Last week, I had the opportunity to spend a couple of days with a bunch of CISOs and senior information security leaders in New York at an event put on by CSO Magazine.  It was interesting to hear from them about the challenges they are facing and some of the things they’ve learned to make their organizations more effective.

I have a load of notes from the two-day session but, as I look back, a few things stand out that I think are worth noting here.  I’ll start with my notes from one of the main sessions.

For good measure

One of the CISO’s was from a major financial organization, and he discussed some of the metrics they are using to gauge the effectiveness of their “detection” efforts and controls.  Some of the metrics they are using include:

  • Time to detect a security issue
  • Time from identification to beginning work (with a ticket)
  • Time to resolve / close the issue
I like these as they are something tangible you can focus on and improve (the last one maybe not so directly, but it’s still a great performance indicator to capture and track).  I suggest also tracking which “control” or mechanism detected the issue, so you can analyze it after the fact and figure out which of your controls are actually contributing to your success in detecting and correcting security issues.

Learn from the past – deliberately

Speaking of looking at things after the fact, another recommendation from the same CISO was to devote some time (or in his case, two people) to systematically review significant issues (successfully resolved or not) to identify “Lessons Learned.”  Since implementing this approach, he says their effectiveness has improved dramatically because they have been able to isolate and improve shortcomings in their security capabilities, as well as identify capabilities they want to exploit and expand to improve their chances of success in the future.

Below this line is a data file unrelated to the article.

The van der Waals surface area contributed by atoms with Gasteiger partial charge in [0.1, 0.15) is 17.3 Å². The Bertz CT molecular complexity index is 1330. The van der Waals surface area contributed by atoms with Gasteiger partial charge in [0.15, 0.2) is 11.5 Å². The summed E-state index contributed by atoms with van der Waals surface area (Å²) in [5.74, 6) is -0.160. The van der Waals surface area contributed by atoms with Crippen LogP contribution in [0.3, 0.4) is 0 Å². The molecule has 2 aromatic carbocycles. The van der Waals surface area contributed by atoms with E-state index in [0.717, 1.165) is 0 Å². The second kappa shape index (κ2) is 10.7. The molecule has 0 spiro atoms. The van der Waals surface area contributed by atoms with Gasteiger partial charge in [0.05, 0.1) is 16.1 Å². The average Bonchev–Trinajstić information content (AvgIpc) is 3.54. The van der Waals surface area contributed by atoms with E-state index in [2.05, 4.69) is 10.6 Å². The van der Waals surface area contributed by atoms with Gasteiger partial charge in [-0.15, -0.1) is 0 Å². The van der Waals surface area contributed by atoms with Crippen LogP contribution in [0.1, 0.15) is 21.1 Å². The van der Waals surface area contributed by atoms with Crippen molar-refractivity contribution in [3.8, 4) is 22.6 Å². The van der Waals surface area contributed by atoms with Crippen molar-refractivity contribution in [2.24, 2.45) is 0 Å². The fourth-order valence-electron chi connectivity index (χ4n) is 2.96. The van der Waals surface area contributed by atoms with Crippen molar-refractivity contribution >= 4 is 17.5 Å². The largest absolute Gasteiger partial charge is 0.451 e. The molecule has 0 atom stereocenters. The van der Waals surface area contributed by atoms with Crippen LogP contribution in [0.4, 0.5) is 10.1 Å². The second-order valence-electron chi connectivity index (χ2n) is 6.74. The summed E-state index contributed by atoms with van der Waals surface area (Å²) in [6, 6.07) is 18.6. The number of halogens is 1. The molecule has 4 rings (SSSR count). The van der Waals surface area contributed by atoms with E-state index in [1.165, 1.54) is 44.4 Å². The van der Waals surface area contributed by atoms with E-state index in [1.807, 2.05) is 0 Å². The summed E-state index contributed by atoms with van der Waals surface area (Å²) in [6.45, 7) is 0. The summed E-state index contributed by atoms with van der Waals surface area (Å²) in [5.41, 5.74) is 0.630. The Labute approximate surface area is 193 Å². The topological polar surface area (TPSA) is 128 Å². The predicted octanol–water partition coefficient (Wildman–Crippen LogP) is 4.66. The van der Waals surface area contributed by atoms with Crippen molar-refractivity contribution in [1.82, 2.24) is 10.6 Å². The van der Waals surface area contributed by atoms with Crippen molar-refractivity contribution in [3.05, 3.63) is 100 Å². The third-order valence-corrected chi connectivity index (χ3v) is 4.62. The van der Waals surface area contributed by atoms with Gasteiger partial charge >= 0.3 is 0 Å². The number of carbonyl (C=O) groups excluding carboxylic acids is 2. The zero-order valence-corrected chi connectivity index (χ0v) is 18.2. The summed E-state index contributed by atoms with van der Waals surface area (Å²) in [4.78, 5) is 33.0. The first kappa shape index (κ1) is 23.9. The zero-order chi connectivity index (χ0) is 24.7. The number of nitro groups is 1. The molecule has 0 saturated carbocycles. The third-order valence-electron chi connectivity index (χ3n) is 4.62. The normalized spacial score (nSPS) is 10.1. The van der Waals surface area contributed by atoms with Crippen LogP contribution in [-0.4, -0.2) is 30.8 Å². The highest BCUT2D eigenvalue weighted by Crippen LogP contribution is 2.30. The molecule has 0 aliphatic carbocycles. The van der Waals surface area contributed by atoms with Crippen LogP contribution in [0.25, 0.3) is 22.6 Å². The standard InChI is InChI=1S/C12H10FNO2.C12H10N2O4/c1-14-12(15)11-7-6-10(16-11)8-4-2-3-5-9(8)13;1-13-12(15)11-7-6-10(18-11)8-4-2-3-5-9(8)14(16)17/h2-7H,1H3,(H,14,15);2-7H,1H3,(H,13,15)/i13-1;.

The lessons they learn are not just from traditional infosec forensics (i.e. the IT-specific part of the equation) – they also look at other parts of the business who contributed to the issue, were impacted by the incidents, or who were involved in response – and their learnings can include virtually any aspect of the chain of events including those outside of IT.

He also talked about how this helps with risk management, as it helps reinforce their decisions.  With this approach, they don’t look at just asset and vulnerabilities, they also deliberately look at threats and impact and tie in “systemic risk.”  He noted that the complex interdependencies and relationships (inside and outside of IT) must be understood or you will spend your company’s resources inappropriately.

Licensed to succeed

Perhaps the most interesting technique he discussed was their “driver’s license” approach.  They issue a sort of driver’s license to their users and dangerous behaviors can get you in trouble – essentially, you receive a citation for each violation of their security (and operational) policies.  Mess up enough and they put you on probation, after which you must go to training or demonstrate responsible use to get off probation.

I like this concept, but it seems like it could be a lot of work and must have across the board support from management to make it stick from a cultural perspective.  I admire them for doing it.

I’ll be sharing more of things I learned from this event in various ways here in the future.

By the way, this also drove home the importance of networking and sharing best known methods with our peers – we can all learn more with that approach (and it is a lot more fun that way).

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Dwayne Melancon

Dwayne Melancon has contributed 131 posts to The State of Security.

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